Showing posts from August, 2021


The last few years have seen several of my musical heroes passing away, particularly the drummer  Neil Peart of Rush, who I saw many times in a period spanning 30 years and the keyboard player Lyle Mays , who I saw many times playing with Pat Metheny. A piece of music composed by Lyle has just been posthumously released, paying tribute to the bassist Eberhard Weber , who I have also seen play numerous times with Jan Garbarek. He had a stroke in 2007 and has been unable to play since. I remember a solo bass concert at Norwich Arts Centre, where he said "so, you are here to watch a German man play with himself". Check it out here. More information here.

A lovely review of 'Why Study Geography?'

I'm grateful to Thomas Larsen for this really wonderful review of my book, which was published in the US in the 'Geography Journal'. If you are quick, this link will take you to a free PDF download of the whole review - although it can be read on this page too. I am really delighted that Thomas has really 'got' what I was aiming at when writing the book. Check out Thomas' website as well for more of his work and reviews. The book is still available to purchase of course. Imagine reading it on a beach this summer. "Parkinson enters into a personal dialogue with the reader. Reading Why Study Geography? feels like receiving practical life advice from a veteran."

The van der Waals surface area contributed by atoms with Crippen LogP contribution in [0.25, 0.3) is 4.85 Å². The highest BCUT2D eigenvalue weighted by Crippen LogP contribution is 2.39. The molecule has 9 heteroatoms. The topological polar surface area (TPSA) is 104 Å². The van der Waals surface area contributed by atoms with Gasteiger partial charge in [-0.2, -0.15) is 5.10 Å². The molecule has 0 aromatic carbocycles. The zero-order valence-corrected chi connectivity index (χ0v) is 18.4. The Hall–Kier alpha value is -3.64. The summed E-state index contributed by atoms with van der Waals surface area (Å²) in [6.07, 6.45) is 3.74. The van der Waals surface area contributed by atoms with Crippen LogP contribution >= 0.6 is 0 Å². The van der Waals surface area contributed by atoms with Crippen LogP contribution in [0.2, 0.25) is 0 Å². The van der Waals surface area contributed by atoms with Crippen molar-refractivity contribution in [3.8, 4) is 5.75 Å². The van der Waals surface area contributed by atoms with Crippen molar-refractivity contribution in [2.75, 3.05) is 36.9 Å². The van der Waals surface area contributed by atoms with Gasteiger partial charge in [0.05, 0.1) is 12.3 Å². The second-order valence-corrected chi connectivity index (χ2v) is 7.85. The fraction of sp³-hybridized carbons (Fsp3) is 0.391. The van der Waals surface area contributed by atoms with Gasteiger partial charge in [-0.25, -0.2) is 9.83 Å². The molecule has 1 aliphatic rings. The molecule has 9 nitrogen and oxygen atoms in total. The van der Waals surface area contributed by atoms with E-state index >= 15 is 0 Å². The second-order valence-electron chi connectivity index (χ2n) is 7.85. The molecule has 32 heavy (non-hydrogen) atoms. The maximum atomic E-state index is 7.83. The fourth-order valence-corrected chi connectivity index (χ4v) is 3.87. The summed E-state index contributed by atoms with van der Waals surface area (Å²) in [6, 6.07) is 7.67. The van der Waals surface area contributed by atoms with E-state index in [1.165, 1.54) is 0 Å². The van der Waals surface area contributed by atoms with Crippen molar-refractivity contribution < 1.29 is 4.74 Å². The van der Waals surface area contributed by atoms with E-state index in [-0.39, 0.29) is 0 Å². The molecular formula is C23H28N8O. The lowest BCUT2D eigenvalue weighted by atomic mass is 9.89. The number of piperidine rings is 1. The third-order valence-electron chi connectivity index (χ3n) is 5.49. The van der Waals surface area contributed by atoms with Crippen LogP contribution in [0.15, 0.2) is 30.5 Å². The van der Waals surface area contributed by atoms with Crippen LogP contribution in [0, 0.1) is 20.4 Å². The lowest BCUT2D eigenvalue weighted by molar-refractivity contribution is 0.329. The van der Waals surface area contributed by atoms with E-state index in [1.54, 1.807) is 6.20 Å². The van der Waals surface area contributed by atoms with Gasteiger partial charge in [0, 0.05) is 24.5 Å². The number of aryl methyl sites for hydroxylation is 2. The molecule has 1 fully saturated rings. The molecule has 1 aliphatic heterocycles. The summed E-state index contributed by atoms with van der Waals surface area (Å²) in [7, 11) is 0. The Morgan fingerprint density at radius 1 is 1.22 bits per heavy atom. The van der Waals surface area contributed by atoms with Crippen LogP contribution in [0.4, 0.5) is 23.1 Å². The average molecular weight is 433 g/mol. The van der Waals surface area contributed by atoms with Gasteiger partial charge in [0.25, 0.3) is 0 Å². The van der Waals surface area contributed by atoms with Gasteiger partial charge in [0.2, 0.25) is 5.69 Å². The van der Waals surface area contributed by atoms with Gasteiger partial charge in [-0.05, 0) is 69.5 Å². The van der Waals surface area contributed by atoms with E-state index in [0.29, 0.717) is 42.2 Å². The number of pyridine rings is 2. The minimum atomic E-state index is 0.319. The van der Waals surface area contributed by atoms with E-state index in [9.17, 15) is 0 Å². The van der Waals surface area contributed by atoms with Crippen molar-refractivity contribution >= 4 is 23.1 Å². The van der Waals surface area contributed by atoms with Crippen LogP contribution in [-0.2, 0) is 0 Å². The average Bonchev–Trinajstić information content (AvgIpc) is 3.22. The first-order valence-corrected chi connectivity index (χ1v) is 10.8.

Crown Lands and Indigenous peoples

One of the most exciting personal musical discoveries of the year has been Crown Lands . The duo are inspired by Rush and Led Zeppelin and other similar bands, and their name references the land which was illegally taken from the indigenous people as North America was colonised and they were marginalised in their own country, and worse... Cody Bowles is the drummer and vocalist in the band. He is half Mi'kmaq, an Indigenous tribe from Nova Scotia. The luxuriantly bearded Kevin Comeau plays guitar, bass and keyboards - including a double-necked Rickenbacker. They have produced a number of tracks which link back to their origins , and protest about the forced changes that took place for many as well as exploring the violence against indigenous people - continuing to this day with recent discoveries of unmarked bodies at former schools for indigenous children. They also explore the murder and disappearance of thousands of indigenous women and girls, which was the subject of a nat

The Culture Wheel

  Worth exploring a little more... Consider how these areas build the culture of a place...